So I’ve set out UOB’s chart below, and it’s a pretty unbelievable recovery.
COVID, zero interest rates, and the greatest recession since WWII.
But hey – UOB’s share price is almost back to pre-COVID levels.
Note: The research for this article (and the charts) are sourced from ShareInvestor Webpro. It’s a great way to quickly perform research on Singapore stocks, more comprehensive than other options like Yahoo Finance.
You can learn more in my review on ShareInvestor Webpro here.
Basics: UOB Bank
UOB needs no introduction.
It’s the third largest bank in Singapore by market cap, behind OCBC and DBS.
Each of the 3 banks has a slightly different flavour.
DBS is Temasek backed, and it has the biggest funding base in Singapore because of its merger with POSB.
OCBC has big HK and China exposure because of their acquisition of Wing Hang bank a while back. They also have the biggest exposure to insurance via Great Eastern.
UOB by contrast, has the biggest exposure to South East Asia and SME/Individuals. Which of course, has not been kind on UOB’s share price.
UOB’s Financial Results
A quick look at the financials.
Earnings are remarkably steady, down slightly only from 2019.
Loans under moratorium have fallen drastically, from 16% to 10%.
Interestingly, the bulk of the loans still under moratorium now are in Singapore – because of the measures enacted by the Singapore government.
Non-performing loans is at an unbelievable 1.5%. Real testament to how unprecedented the government stimulus has been this time around.
As mentioned above – UOB’s loan book carries big exposure to South East Asia, and SME/Individual.
For this reason they’re still trading at a discount to DBS, which has a much higher quality loan book.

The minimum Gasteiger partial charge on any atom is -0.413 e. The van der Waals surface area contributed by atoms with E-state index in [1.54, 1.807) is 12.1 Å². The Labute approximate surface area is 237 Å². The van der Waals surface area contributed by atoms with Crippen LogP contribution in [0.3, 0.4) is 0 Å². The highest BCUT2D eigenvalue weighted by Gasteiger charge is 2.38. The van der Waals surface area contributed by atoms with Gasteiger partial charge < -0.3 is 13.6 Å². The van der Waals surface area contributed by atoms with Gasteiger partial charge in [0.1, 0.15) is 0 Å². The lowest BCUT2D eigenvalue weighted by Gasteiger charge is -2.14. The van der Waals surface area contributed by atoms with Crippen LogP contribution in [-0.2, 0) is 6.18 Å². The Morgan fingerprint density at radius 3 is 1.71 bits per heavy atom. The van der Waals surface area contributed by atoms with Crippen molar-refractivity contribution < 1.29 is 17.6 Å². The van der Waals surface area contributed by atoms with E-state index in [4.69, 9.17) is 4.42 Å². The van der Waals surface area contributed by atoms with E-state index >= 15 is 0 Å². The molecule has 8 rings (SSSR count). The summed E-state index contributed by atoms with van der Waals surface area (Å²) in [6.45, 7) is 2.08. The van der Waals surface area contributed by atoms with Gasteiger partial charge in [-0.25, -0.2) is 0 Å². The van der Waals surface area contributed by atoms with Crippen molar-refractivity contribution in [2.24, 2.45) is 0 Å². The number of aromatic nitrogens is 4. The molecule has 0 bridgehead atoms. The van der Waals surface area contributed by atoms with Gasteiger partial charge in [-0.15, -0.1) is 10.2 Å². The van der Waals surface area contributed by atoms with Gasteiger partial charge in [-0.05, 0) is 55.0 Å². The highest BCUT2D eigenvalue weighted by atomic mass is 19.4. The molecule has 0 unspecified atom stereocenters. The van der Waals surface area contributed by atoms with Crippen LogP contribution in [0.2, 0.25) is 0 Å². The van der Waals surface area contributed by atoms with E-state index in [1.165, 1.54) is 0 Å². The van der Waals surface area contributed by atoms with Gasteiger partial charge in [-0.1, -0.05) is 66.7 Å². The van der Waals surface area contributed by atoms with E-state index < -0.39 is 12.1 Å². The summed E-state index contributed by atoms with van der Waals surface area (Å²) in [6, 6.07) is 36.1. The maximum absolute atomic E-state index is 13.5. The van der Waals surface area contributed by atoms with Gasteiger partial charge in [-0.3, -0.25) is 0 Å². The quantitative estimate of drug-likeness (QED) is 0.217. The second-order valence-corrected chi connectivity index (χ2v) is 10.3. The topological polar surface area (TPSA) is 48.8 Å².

Loan growth is flat, which is not a surprise in this climate.
No bank wants to extend loans unless it’s an ultra-safe borrower, and the ultra-safe borrowers can easily raise money on capital markets much cheaper.
SIA just raised $500 million USD at 3% a year (5 year bond), and it was oversubscribed more than 5 times.
Strange world we live in.
Balance sheet is really strong. Unlike 2008, very little risk to the banks this time around.
Financials are backward looking
That said, financial results are always backward looking.
They tell a picture of UOB at a specific point in time.
And as investors, we always want to look forward.
And going forward, there’s 3 big things that will affect UOB’s share price:
- Interest Rates
- Bad loans
- Growth going forward
Interest rates go to the very heart of UOB’s business model.
Banks like UOB borrow money short term, and lend it out long term. When interest rates go up, UOB makes a lot more money from the lending out.
To forecast UOB’s earnings going forward, we need to understand where interest rates will be.
And US interest rates set the stage for the whole world, so we need to look there.
It’s been a crazy Jan for Treasuries.
10 Year yield opened the year at 0.9%.
After the Democrats won the senate (blue wave), paving the way for A LOT more stimulus, 10Y yields have jumped to 1.1%.
Investors are pricing in a lot more stimulus, which means more inflation, which means the Feds will be forced to raise rates earlier (hypothetically).
Hence bonds sold off, yields rose, and bank prices jumped.
Are yields really going up?
The big question though – is whether this is true.
If interest rates are going up like markets are pricing in, then banks are a screaming buy.
But if they’re staying at 0, then well, banks are about fairly valued.
My personal view – I don’t think interest rates are going up for a long time.
2024 kind of territory at least.
I think the market is getting ahead of itself.
Many Fed Members have come out recently to say that they don’t plan to raise rates for a long time, and I just absolutely agree with them.
With the kind of debt load the world has, and the sluggish economic growth, rising rates will crash the entire world.